Evictions down 78% from pre-Covid levels

ERAP protections, housing court issues stymying landlord action

Evictions, Rental Market, Rent Aid

A predicted wave of evictions didn’t happen last year as New York landlords remained on the short end of the policy stick, new figures show.

Evictions in the 12 months after a statewide moratorium expired last January totaled just 4,400, Crain’s reported. That was down 78 percent from pre-pandemic levels.

The city executed 21,900 evictions in 2018 and 18,700 the following year, according to the Department of Investigation.

It’s not clear from the data how many of the year’s evictions were tied to nonpayment of rent, but landlords groups say the number is about 90 percent.

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After the moratorium ended Jan. 15, 2022, evictions rose every month from February to November before falling sharply in December. The first half of this month had about as many evictions as all of last month, and January is on pace to have the most evictions since the moratorium was lifted a year ago.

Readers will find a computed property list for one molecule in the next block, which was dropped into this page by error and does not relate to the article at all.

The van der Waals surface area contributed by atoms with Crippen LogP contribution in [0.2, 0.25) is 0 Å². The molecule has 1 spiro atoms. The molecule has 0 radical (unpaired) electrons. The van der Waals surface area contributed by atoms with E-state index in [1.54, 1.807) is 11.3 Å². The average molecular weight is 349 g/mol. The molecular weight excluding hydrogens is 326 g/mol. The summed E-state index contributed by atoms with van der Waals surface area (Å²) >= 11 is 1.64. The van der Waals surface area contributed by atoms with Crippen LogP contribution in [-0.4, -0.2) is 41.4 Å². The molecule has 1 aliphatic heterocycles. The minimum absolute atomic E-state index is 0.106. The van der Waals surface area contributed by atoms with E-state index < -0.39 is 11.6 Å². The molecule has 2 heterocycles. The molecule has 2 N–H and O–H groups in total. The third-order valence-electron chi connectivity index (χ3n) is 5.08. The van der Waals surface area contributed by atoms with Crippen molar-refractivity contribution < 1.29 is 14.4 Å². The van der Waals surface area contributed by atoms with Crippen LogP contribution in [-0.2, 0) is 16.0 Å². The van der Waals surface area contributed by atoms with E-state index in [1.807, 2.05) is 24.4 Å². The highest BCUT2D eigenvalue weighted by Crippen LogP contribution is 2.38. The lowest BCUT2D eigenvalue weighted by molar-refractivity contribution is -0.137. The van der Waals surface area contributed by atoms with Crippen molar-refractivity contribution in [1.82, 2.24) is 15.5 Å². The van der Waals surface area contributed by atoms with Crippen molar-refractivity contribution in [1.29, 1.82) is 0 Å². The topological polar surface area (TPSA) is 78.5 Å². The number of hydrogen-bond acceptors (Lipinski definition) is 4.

Various factors contributed to the city’s low number of evictions last year. New York’s Emergency Rental Assistance Program disbursed $2.7 billion through November and granted eviction protection to recipients. But even after the program ran out of money, it — along with housing court judges — continued shielding applicants from eviction.

The program is slated to close tomorrow. It is unclear when its huge backlog of pending applications when-erap-ends-purgatory-may-continue-for-landlords/ will be processed.

Landlords had been begging the Hochul administration to shut down ERAP, as it was preventing them from moving nonpaying tenants out and yet was unlikely to pay all, or any, of their arrears. Some tenants facing eviction have been buying time by filing again for ERAP after being denied or receiving their full allocation of rent aid.

Housing courts have been another challenge for housing providers. They, too, have a giant backlog of cases. And judges are postponing cases if tenants lack legal representation.

Holden Walter-Warner

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